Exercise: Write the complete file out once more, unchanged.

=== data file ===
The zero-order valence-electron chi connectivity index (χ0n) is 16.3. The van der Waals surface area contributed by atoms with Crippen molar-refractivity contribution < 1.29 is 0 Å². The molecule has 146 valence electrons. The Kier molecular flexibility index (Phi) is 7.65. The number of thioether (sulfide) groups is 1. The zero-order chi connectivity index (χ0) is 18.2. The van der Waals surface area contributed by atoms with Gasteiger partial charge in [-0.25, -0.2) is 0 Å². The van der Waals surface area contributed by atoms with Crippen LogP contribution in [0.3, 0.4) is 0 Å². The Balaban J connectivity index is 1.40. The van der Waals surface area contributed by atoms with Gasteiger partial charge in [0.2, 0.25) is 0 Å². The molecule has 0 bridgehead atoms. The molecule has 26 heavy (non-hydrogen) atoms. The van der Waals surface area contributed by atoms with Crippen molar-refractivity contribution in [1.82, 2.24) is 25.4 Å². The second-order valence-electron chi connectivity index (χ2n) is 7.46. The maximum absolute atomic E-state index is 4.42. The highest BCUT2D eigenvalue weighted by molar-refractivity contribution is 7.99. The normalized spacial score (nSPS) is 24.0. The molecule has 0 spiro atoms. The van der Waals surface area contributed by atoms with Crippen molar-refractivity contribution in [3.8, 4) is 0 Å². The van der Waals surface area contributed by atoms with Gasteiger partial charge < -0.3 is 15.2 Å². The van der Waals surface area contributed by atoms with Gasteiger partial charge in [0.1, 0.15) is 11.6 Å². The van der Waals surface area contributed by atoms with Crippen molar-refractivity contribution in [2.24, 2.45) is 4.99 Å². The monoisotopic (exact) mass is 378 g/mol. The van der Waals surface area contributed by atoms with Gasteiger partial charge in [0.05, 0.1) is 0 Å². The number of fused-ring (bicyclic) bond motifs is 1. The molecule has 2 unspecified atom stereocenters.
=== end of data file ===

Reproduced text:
The zero-order valence-electron chi connectivity index (χ0n) is 16.3. The van der Waals surface area contributed by atoms with Crippen molar-refractivity contribution < 1.29 is 0 Å². The molecule has 146 valence electrons. The Kier molecular flexibility index (Phi) is 7.65. The number of thioether (sulfide) groups is 1. The zero-order chi connectivity index (χ0) is 18.2. The van der Waals surface area contributed by atoms with Gasteiger partial charge in [-0.25, -0.2) is 0 Å². The van der Waals surface area contributed by atoms with Crippen LogP contribution in [0.3, 0.4) is 0 Å². The Balaban J connectivity index is 1.40. The van der Waals surface area contributed by atoms with Gasteiger partial charge in [0.2, 0.25) is 0 Å². The molecule has 0 bridgehead atoms. The molecule has 26 heavy (non-hydrogen) atoms. The van der Waals surface area contributed by atoms with Crippen molar-refractivity contribution in [1.82, 2.24) is 25.4 Å². The second-order valence-electron chi connectivity index (χ2n) is 7.46. The maximum absolute atomic E-state index is 4.42. The highest BCUT2D eigenvalue weighted by molar-refractivity contribution is 7.99. The normalized spacial score (nSPS) is 24.0. The molecule has 0 spiro atoms. The van der Waals surface area contributed by atoms with Crippen molar-refractivity contribution in [3.8, 4) is 0 Å². The van der Waals surface area contributed by atoms with Gasteiger partial charge < -0.3 is 15.2 Å². The van der Waals surface area contributed by atoms with Gasteiger partial charge in [0.1, 0.15) is 11.6 Å². The van der Waals surface area contributed by atoms with Crippen molar-refractivity contribution in [2.24, 2.45) is 4.99 Å². The monoisotopic (exact) mass is 378 g/mol. The van der Waals surface area contributed by atoms with Gasteiger partial charge in [0.05, 0.1) is 0 Å². The number of fused-ring (bicyclic) bond motifs is 1. The molecule has 2 unspecified atom stereocenters.